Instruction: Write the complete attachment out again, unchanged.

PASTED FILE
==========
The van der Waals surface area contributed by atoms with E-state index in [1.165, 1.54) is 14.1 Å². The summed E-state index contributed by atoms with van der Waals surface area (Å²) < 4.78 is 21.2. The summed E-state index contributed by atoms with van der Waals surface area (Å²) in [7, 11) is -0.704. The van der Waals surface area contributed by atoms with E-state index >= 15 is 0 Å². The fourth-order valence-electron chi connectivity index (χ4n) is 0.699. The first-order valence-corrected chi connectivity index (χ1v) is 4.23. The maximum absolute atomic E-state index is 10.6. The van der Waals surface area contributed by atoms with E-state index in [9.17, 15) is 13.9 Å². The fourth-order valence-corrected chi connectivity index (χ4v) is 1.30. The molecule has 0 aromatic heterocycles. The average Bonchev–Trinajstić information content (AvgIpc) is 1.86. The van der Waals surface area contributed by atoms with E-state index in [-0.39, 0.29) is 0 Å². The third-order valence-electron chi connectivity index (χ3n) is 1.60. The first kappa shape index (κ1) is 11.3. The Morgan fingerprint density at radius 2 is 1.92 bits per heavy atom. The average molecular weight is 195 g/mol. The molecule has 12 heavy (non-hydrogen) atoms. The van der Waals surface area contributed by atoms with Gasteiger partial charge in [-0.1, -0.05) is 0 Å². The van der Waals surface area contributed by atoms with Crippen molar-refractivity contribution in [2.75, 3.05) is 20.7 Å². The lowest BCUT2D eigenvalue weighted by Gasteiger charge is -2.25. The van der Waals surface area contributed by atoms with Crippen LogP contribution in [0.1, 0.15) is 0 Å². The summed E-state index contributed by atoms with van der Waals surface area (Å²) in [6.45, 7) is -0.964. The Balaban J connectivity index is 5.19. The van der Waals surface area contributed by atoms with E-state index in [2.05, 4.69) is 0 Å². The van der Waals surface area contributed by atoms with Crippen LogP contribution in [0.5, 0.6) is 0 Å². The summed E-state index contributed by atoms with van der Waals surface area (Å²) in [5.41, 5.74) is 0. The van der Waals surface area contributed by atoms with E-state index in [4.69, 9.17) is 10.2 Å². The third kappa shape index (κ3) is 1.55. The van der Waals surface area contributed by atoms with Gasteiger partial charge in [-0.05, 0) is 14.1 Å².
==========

The van der Waals surface area contributed by atoms with E-state index in [1.165, 1.54) is 14.1 Å². The summed E-state index contributed by atoms with van der Waals surface area (Å²) < 4.78 is 21.2. The summed E-state index contributed by atoms with van der Waals surface area (Å²) in [7, 11) is -0.704. The van der Waals surface area contributed by atoms with E-state index >= 15 is 0 Å². The fourth-order valence-electron chi connectivity index (χ4n) is 0.699. The first-order valence-corrected chi connectivity index (χ1v) is 4.23. The maximum absolute atomic E-state index is 10.6. The van der Waals surface area contributed by atoms with E-state index in [9.17, 15) is 13.9 Å². The fourth-order valence-corrected chi connectivity index (χ4v) is 1.30. The molecule has 0 aromatic heterocycles. The average Bonchev–Trinajstić information content (AvgIpc) is 1.86. The van der Waals surface area contributed by atoms with E-state index in [-0.39, 0.29) is 0 Å². The third-order valence-electron chi connectivity index (χ3n) is 1.60. The first kappa shape index (κ1) is 11.3. The Morgan fingerprint density at radius 2 is 1.92 bits per heavy atom. The average molecular weight is 195 g/mol. The molecule has 12 heavy (non-hydrogen) atoms. The van der Waals surface area contributed by atoms with Gasteiger partial charge in [-0.1, -0.05) is 0 Å². The van der Waals surface area contributed by atoms with Crippen molar-refractivity contribution in [2.75, 3.05) is 20.7 Å². The lowest BCUT2D eigenvalue weighted by Gasteiger charge is -2.25. The van der Waals surface area contributed by atoms with Crippen LogP contribution in [0.1, 0.15) is 0 Å². The summed E-state index contributed by atoms with van der Waals surface area (Å²) in [6.45, 7) is -0.964. The Balaban J connectivity index is 5.19. The van der Waals surface area contributed by atoms with E-state index in [2.05, 4.69) is 0 Å². The van der Waals surface area contributed by atoms with Crippen LogP contribution in [0.5, 0.6) is 0 Å². The summed E-state index contributed by atoms with van der Waals surface area (Å²) in [5.41, 5.74) is 0. The van der Waals surface area contributed by atoms with E-state index in [4.69, 9.17) is 10.2 Å². The third kappa shape index (κ3) is 1.55. The van der Waals surface area contributed by atoms with Gasteiger partial charge in [-0.05, 0) is 14.1 Å².